If you have a family member who has been diagnosed with Alzheimer’s disease or a related dementia disorder, a caregiver support group can offer you an opportunity to find out more about available community resources, learn from others who are going through similar experiences and obtain additional educational materials. Caregiver support groups meet monthly unless otherwise noted, and without a fee.
Why you need a Caregiver Support Group
Attending a caregiver support group is often difficult at first. It takes time to feel comfortable sharing your problems with people you do not know. However, the experience of many individuals is that once they open up, they find that their problems are not so different from those of the other support group members. Suddenly, the people they were sharing with were not strangers at all, and by sharing with others in the same situation, they felt less alone.
Through participation in a caregiver support group, you will become better prepared and perhaps feel less devastated as your loved one's condition becomes worse. You also may be able to find some hope, from seeing that others who have been caring longer have survived the caregiving experience.
What is a Caregiver Support Group?
An Alzheimer's Association caregiver support group can be made up of care partners, spouses, family members, and loved ones of those with Alzheimer's disease or related dementias. Although these people begin as strangers, they quickly become friends and, in a sense, a family.
The caregiver support group leader may be a community member and/or a health care professional. The meeting may focus on emotional support and sharing experiences, or it may focus on education, with experts speaking on topics such as legal issues, nutrition, caregiving techniques and community resources.
The number of participants will vary, in some cases depending on the format. For instance, educational groups are usually larger. However, the ideal size for a support group is six to 12 members.
Meetings are usually held monthly at hospitals, churches, libraries, care facilities or senior centers.
Caregiver support groups that are sponsored by the Alzheimer's Association are open to the public and free of charge. These caregiver support groups depend on the chapters to provide resources such as literature, updates on legislation and research, and newsletters. Alzheimer's Association chapters serve larger areas than the caregiver support groups and they provide resources to the community as well.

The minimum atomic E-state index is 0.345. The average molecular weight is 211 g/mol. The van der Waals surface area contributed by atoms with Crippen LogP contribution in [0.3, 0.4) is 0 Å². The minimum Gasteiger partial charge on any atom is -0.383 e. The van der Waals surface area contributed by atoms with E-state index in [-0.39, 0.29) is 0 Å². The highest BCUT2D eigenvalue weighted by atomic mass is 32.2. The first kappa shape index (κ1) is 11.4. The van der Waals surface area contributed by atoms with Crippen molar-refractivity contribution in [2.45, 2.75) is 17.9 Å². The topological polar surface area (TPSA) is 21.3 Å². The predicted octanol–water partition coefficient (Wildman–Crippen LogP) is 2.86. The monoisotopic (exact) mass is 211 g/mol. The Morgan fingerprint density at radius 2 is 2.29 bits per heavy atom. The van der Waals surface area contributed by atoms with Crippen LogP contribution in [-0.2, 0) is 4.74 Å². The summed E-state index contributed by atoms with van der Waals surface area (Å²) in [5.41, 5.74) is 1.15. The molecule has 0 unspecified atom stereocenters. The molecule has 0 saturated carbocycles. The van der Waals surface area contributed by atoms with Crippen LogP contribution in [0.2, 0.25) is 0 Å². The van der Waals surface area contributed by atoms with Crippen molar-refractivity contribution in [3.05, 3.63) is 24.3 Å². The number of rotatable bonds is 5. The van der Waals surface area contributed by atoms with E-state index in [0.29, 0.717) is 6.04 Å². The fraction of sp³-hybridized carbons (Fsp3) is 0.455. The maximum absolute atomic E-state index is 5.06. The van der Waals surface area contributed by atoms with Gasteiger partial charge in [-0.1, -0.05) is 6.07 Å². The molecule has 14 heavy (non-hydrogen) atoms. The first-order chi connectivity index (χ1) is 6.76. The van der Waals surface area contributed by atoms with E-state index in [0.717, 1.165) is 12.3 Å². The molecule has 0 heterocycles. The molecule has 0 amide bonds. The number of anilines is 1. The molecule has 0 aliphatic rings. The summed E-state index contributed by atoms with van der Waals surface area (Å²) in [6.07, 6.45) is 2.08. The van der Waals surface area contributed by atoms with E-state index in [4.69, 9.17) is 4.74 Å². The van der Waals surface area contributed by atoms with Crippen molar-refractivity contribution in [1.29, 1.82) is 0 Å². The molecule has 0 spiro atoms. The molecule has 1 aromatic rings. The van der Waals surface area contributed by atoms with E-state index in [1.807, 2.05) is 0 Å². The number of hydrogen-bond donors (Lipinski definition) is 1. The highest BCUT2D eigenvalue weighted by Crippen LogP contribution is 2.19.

Alzheimer's Association caregiver support groups encourage members to share information, give and receive mutual support and exchange coping skills with one another. Caregiver support group members share practical suggestions for caring based on their caregiving experiences. Caring for an individual with dementia requires different techniques than those needed to care for someone who is not cognitively impaired. Experienced care partners have found that some methods of providing care, ideas that may not be found in books or articles, can make caregiving easier. Sharing those ideas in a caregiver support group can prevent care partners from having to "re-invent the wheel".
The caregiver support group setting also assists individuals in learning about and locating community resources, such as adult daycare and transportation services. Through sharing common experiences, individuals can obtain consumer information, such as listings of physicians who are familiar with dementia, or nursing homes in the area that accept dementia patients.
Perhaps what is most important about a caregiver support group is the atmosphere of caring, frankness and confidentiality it provides. Care partners need the freedom to express their emotions without feeling guilty, and they need the positive reinforcement that can be given by others who know the hard work involved in providing care. A caregiver support group gives its members the chance to vent their frustrations, anger and disappointments, as well as share their successes in a safe, non-judgmental environment. In the process, members take a first step in restructuring their lives by forming new relationships with each other.
We have many caregiver support groups, at various times and locations. Check to see if there is a group close to you that fits your needs.
The Alzheimer’s Association message boards and chat rooms provide a virtual online community for persons with Alzheimer's, caregivers and care providers. Our message boards have thousands of registered members from around the United States and thousands more who refer to the stories and information that is available 24 hours a day.